Raspberries Ripen in July, Love Follows
I was in my son’s garden this afternoon, picking raspberries. I picked berries when I was little in my father’s garden at the end of our yard, and that’s how friends have remembered me “…and you had that raspberry patch.” Sixty years ago.
When the strawberries have finished, the raspberries come on, the new canes full, the weight of the berries bending the plant over like a fishing rod, weighted, line taut, promising.
I planted berries at the end of my yard, and now my son has a raspberry patch, to be followed by blackberries, in a week or so, one fruit ending as another ripens.
His family is out-ot-town in mid-July, and I pick for the future raspberry sauce in January, pulled from the freezer. The raspberries are rooted from thirty years ago, sixty years ago, generations bearing generations. Even if the fruit is not from the same roots it is destined for the same tooth. Sweetness.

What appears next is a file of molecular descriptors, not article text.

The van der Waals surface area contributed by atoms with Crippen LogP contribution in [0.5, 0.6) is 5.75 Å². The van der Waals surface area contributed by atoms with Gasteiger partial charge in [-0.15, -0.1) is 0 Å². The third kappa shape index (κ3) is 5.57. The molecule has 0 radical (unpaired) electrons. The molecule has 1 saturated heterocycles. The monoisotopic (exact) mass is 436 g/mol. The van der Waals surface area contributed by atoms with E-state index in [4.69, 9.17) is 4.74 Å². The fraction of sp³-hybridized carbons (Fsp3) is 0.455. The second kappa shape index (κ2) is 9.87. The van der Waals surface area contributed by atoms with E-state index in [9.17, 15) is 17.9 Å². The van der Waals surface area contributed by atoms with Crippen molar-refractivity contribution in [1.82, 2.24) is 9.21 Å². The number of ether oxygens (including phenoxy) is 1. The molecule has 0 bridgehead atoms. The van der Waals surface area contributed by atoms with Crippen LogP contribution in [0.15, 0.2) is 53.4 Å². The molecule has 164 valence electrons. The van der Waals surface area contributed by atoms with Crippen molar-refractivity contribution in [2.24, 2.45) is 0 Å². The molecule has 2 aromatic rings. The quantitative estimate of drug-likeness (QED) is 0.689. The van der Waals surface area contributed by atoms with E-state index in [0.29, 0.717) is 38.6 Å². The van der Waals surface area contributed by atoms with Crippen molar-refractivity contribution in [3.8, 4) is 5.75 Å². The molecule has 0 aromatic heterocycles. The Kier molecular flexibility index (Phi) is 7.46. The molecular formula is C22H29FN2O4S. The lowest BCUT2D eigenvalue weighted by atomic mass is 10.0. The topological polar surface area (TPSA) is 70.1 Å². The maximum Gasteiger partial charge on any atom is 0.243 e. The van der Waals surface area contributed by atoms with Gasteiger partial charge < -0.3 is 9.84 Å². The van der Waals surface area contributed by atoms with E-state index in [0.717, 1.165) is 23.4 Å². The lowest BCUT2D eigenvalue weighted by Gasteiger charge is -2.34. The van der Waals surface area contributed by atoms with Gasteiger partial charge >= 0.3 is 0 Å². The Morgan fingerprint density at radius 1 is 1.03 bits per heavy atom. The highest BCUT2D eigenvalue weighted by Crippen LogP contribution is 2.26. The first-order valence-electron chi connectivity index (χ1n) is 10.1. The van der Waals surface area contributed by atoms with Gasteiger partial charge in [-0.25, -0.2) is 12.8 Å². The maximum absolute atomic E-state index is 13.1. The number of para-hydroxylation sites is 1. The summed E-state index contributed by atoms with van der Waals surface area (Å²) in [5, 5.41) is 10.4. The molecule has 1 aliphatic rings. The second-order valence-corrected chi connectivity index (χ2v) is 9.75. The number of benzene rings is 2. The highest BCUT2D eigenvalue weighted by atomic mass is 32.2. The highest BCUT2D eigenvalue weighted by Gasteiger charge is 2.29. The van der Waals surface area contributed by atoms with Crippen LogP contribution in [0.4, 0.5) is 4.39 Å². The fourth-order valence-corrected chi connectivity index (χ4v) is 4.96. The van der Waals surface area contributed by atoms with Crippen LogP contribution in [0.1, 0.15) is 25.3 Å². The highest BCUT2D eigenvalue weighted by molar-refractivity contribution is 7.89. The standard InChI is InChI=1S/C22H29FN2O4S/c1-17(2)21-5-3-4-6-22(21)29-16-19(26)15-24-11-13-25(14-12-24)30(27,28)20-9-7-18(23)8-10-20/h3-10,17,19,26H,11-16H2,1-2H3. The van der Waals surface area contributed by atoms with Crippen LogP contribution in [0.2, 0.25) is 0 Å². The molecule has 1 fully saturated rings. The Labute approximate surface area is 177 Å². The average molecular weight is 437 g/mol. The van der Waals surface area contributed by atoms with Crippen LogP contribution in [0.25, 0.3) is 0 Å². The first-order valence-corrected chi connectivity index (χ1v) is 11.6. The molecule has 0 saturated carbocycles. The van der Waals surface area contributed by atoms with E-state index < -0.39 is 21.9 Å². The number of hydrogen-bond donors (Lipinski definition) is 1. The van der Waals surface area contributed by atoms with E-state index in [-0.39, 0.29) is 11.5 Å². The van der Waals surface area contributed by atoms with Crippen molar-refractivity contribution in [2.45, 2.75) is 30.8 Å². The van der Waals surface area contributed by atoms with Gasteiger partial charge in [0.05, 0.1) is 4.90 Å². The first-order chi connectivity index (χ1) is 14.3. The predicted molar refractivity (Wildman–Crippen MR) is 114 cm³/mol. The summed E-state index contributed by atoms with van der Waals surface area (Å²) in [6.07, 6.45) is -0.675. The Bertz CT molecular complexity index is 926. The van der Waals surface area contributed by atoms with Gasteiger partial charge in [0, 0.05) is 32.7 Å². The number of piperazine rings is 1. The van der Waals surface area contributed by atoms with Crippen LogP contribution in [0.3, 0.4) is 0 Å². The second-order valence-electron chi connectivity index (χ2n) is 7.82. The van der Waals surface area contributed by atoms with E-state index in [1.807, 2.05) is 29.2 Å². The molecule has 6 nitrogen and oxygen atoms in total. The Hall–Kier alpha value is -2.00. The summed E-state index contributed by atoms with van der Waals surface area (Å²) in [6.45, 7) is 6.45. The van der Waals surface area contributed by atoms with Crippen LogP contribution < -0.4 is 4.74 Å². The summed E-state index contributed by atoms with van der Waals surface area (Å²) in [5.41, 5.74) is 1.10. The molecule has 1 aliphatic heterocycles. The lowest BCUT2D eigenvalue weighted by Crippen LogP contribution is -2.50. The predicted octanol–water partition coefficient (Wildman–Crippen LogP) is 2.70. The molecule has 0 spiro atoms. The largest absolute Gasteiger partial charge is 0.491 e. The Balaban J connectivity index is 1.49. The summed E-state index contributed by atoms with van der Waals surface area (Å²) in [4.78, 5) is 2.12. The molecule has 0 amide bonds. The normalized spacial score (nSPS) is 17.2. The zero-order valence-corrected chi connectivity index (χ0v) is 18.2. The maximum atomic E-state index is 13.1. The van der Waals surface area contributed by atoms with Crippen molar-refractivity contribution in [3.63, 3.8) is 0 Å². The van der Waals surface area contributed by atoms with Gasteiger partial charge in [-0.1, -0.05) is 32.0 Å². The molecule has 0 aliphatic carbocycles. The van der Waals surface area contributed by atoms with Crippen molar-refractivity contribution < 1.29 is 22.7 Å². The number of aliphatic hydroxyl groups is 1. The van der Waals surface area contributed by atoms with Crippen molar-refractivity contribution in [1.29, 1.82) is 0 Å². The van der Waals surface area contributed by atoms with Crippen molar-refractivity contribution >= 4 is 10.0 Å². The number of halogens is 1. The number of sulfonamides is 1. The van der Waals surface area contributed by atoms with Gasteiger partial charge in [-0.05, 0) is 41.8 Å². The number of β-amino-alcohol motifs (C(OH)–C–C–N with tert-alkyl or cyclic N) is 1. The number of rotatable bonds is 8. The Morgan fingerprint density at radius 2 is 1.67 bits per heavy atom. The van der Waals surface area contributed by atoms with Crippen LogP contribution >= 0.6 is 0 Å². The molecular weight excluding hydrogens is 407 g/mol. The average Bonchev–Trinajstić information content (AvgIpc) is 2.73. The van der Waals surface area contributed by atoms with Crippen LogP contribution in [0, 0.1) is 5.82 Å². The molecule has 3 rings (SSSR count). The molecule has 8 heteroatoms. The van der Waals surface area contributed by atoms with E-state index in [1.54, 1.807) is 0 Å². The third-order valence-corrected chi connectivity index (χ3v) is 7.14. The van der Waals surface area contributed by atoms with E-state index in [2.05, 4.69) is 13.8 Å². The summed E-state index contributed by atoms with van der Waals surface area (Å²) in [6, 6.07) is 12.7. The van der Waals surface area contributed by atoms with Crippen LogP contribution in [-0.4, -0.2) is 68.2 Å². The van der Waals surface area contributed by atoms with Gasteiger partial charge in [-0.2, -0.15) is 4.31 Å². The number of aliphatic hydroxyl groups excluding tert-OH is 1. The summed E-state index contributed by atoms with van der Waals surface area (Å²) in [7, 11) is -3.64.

The seasonal succession of bearing fruit. Wet springs, dry summers, bees in the blossoms, runners expanding the patch in profusion.
I wrote a little poem about the generations.
She loves to find June strawberries.
Red bulbs hang beneath the leaves.
We walk to the garden for lettuce.
“They’re all gone,” I say,
“Strawberries are done for the season.”
Then she pulls a red one from down low,
Good at this game eye-level hide and seek and sweet.
I bend and crouch, back stiff, to look again.
There’s an old photo of me in the strawberry patch
Two years old, sun shining on blonde hair,
“The berry picker,” it should say.
My grand-daughter shakes her head
As she nibbles the berry
Sun shining on gold-flecked hair.
There are thorns and weeds and metaphors galore. It isn’t always easy picking. But for today, it is past and future and warm, languid present.